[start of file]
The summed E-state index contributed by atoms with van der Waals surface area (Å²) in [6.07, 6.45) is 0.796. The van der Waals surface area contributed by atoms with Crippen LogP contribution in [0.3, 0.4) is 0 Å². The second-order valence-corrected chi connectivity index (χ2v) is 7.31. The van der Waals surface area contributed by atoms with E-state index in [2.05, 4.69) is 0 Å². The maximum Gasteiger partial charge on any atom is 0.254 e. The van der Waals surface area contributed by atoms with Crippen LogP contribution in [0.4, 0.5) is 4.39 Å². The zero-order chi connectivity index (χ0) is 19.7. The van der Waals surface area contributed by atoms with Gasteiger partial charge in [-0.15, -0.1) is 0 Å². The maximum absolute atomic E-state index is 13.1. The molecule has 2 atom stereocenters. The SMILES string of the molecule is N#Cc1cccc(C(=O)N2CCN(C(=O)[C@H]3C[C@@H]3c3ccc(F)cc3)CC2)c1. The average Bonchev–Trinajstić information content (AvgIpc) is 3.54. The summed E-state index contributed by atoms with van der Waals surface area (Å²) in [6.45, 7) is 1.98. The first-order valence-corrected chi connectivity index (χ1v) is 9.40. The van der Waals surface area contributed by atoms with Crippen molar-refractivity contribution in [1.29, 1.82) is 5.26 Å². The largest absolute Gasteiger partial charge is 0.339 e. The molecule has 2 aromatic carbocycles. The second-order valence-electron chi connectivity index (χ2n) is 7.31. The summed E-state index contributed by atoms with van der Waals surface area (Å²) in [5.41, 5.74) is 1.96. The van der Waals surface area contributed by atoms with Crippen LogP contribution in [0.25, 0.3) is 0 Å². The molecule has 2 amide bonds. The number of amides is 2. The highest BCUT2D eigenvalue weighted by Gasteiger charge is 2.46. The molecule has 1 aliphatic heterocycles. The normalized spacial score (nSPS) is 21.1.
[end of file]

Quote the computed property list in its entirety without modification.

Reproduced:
The summed E-state index contributed by atoms with van der Waals surface area (Å²) in [6.07, 6.45) is 0.796. The van der Waals surface area contributed by atoms with Crippen LogP contribution in [0.3, 0.4) is 0 Å². The second-order valence-corrected chi connectivity index (χ2v) is 7.31. The van der Waals surface area contributed by atoms with E-state index in [2.05, 4.69) is 0 Å². The maximum Gasteiger partial charge on any atom is 0.254 e. The van der Waals surface area contributed by atoms with Crippen LogP contribution in [0.4, 0.5) is 4.39 Å². The zero-order chi connectivity index (χ0) is 19.7. The van der Waals surface area contributed by atoms with Gasteiger partial charge in [-0.15, -0.1) is 0 Å². The maximum absolute atomic E-state index is 13.1. The molecule has 2 atom stereocenters. The SMILES string of the molecule is N#Cc1cccc(C(=O)N2CCN(C(=O)[C@H]3C[C@@H]3c3ccc(F)cc3)CC2)c1. The average Bonchev–Trinajstić information content (AvgIpc) is 3.54. The summed E-state index contributed by atoms with van der Waals surface area (Å²) in [6.45, 7) is 1.98. The first-order valence-corrected chi connectivity index (χ1v) is 9.40. The van der Waals surface area contributed by atoms with Crippen molar-refractivity contribution in [1.29, 1.82) is 5.26 Å². The largest absolute Gasteiger partial charge is 0.339 e. The molecule has 2 aromatic carbocycles. The second-order valence-electron chi connectivity index (χ2n) is 7.31. The summed E-state index contributed by atoms with van der Waals surface area (Å²) in [5.41, 5.74) is 1.96. The van der Waals surface area contributed by atoms with Crippen LogP contribution in [0.25, 0.3) is 0 Å². The molecule has 2 amide bonds. The number of amides is 2. The highest BCUT2D eigenvalue weighted by Gasteiger charge is 2.46. The molecule has 1 aliphatic heterocycles. The normalized spacial score (nSPS) is 21.1.